The Senate approved legislation to advance small business tax reform that would help move Pennsylvania out of a pandemic economy and create jobs for Pennsylvanians.

Senate Bill 347 would eliminate a disadvantage faced by Pennsylvania small businesses when competing with those in other states. Under federal tax law, a “like-kind” exchange under the Internal Revenue Code allows for tax deferral when property is exchanged for similar property. This long-standing federal provision allows employers to invest in the job-creating assets businesses need to remain competitive. Every state but Pennsylvania provides for a similar deferral on the state level.

The bill will now be sent to the House of Representatives for consideration. It is part of a Small Business Tax Reform Package to help employers recover from the COVID-19 pandemic and mandated shutdowns. Small businesses create 65% of the jobs in the commonwealth.

The Senate previously passed Senate Bill 349 to bring state tax law governing expense deductions in line with federal law, eliminating the unequal treatment of small businesses in Pennsylvania. The increase in limits makes it easier for employers to buy equipment and to invest, which promotes job growth.

Helping PA’s Economy and Veterans

To support Pennsylvania’s economy and veterans, the Senate supported legislation that would establish a Veteran-owned Business Loan Guarantee Program and would clarify the Veterans Preference Law to include veterans who served honorably but were discharged with a disability before completing their initial obligation.

Senate Bill 830 would create a program providing loan guarantees to commercial lending institutions that make loans to veteran-owned businesses. The program would authorize the Commonwealth Financing Authority to guarantee up to 50% of the outstanding principal of the loan, limited to $250,000 for any one loan.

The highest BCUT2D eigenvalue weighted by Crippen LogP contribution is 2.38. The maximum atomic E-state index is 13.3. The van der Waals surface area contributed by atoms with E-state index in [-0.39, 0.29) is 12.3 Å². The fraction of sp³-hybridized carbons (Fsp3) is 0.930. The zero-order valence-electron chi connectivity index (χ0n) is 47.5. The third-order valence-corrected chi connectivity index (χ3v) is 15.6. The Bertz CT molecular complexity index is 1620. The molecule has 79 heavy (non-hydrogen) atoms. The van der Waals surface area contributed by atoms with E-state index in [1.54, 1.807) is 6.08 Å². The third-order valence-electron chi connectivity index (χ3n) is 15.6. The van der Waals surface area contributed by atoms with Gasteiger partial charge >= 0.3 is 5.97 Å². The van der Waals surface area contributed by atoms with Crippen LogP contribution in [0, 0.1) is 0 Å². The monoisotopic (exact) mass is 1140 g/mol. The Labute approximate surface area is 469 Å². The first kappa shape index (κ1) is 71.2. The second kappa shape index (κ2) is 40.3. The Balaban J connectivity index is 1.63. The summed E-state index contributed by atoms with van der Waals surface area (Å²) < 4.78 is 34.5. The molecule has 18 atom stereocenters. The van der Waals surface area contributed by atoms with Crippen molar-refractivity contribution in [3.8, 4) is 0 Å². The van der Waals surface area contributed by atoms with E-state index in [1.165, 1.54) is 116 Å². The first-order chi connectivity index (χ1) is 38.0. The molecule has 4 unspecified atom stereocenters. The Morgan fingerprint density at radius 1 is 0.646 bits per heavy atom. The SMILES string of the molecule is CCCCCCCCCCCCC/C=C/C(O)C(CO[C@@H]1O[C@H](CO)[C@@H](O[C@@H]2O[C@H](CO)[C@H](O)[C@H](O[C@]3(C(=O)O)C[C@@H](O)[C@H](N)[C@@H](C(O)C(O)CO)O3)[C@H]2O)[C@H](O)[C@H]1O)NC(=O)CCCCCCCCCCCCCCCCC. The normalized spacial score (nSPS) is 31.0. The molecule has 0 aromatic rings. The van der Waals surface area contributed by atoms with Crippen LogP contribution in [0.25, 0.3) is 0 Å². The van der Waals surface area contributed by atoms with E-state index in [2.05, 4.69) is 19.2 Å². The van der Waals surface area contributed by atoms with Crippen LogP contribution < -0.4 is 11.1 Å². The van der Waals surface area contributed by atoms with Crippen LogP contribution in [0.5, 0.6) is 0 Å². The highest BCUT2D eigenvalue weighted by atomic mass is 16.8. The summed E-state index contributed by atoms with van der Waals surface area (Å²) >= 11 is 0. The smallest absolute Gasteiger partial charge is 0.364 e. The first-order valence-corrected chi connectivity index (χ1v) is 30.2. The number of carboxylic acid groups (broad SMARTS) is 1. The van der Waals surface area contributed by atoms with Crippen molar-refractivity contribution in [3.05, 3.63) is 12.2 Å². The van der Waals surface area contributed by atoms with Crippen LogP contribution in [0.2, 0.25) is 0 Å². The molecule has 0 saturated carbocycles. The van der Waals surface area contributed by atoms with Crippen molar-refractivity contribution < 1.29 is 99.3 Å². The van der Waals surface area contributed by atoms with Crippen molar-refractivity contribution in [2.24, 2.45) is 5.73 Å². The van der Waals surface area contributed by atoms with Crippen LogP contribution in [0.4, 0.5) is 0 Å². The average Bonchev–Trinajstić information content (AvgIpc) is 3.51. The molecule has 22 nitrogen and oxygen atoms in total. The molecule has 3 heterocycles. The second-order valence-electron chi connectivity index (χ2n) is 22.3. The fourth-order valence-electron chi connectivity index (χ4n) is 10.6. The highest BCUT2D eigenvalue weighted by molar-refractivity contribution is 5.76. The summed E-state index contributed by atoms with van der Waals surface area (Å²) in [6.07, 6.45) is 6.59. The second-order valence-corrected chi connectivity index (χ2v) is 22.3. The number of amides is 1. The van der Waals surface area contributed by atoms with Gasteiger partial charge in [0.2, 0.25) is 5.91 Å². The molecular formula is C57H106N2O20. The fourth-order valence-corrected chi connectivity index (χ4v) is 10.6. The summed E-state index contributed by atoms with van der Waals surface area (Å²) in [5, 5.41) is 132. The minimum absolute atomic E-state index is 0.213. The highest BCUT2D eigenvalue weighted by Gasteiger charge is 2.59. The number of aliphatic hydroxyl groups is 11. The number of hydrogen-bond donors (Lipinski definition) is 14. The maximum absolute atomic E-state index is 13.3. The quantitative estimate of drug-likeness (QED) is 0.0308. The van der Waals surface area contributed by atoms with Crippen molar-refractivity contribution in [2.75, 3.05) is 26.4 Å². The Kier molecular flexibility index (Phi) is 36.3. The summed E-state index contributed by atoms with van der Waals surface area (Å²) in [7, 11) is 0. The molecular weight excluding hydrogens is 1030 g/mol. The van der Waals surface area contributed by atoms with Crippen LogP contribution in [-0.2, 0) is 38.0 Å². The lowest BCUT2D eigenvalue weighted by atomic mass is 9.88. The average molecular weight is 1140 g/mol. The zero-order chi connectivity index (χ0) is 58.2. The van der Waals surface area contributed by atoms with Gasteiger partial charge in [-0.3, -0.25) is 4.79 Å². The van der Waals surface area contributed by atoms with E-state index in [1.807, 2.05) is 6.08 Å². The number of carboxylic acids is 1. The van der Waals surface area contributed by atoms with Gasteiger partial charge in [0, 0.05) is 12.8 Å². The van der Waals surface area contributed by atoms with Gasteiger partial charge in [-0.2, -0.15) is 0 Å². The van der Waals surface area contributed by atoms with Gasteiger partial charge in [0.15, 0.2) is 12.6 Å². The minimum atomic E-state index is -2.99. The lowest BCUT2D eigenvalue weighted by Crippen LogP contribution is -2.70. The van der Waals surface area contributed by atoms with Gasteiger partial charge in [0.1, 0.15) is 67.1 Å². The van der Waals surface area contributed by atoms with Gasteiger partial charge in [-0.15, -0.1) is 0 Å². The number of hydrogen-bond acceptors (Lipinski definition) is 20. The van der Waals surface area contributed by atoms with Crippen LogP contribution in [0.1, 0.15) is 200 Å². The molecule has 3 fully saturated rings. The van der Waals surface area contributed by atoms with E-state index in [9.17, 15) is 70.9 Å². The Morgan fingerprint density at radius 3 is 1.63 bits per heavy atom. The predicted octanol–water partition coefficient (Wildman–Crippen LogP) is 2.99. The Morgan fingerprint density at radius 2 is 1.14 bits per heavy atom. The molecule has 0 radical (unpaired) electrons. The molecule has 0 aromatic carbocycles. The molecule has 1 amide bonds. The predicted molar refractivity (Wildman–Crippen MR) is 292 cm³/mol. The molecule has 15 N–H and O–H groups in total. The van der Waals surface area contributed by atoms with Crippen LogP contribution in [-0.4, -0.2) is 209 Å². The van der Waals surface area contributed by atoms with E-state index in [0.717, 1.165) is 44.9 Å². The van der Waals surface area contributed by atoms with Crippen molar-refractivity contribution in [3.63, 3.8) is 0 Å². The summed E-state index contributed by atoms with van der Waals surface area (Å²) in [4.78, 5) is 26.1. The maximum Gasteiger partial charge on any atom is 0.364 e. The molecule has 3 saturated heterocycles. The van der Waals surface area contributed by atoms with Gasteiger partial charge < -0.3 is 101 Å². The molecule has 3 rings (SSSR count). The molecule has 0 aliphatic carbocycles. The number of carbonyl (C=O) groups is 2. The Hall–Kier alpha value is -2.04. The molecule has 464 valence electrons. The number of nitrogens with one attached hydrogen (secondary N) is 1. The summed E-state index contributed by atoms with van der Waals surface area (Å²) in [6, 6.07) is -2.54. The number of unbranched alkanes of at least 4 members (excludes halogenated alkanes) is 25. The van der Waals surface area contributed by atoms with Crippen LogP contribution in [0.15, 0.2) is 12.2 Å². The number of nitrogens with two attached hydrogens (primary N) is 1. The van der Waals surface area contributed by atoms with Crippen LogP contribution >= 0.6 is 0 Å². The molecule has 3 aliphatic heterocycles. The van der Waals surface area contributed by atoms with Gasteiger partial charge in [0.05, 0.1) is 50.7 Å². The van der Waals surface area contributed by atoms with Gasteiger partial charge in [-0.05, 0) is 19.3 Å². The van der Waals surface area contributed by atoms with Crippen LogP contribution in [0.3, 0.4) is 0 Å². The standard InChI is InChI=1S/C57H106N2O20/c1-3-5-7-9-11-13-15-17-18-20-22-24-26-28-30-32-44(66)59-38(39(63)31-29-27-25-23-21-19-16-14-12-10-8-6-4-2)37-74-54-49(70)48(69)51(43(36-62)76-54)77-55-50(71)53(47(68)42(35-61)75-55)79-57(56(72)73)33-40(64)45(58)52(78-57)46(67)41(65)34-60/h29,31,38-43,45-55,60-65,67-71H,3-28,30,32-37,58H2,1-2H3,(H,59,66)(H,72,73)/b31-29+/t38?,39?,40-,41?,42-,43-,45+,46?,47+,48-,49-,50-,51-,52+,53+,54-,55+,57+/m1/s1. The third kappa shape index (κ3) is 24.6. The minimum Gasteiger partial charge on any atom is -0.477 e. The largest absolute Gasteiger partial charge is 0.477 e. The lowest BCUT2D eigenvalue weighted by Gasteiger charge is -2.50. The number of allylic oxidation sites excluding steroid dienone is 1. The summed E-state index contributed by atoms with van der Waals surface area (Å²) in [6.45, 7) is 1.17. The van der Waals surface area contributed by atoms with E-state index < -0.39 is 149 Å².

Senate Bill 849 would add an exemption for those with a disability discharge and would ensure that veterans with medical discharges receive the preference with seeking careers within the Commonwealth.

Both bills now move to the House of Representatives for consideration.

Financial Assistance Available Soon for Homeowners

Pennsylvania has been allocated $350 million through the federal Homeowner Assistance Fund (HAF) to help homeowners behind on their mortgage and other home-related expenses due to the pandemic. The Pennsylvania Housing Finance Agency (PHFA) will administer the program and is working to develop the Pennsylvania HAF program, which must be approved by the U.S. Treasury before it can become operational.

Pennsylvania’s program will include an online and mobile application portal. Applicants will be able to apply and submit required documentation through the web-based application or may be assisted by a third-party counseling agency.

The program is expected to be available in the coming months, but homeowners may sign up now to receive updates about the financial relief. Click here to be notified or for more information.

Control Your Electricity Costs with PA Power Switch

As electric costs are on the rise and only projected to worsen throughout this winter, there has never been a better time to be proactive about controlling your electricity costs.

You can shop for your electricity and choose your supplier, regardless of your local utility, by researching your options on PAPowerSwitch.com.

Under state law, you have the option to switch to a competing supplier which can offer the lowest price or provide a specific service you want such as green or renewable energy. The electric utility that distributes your electricity will remain the same. You would simply be taking advantage of the power of competitive retail electric shopping to see if a better price is available with a supplier.

PAPowerSwitch.com offers comparison data regarding price, fixed-price contract terms, renewable content, deposit/cancellation fees and other consumer information.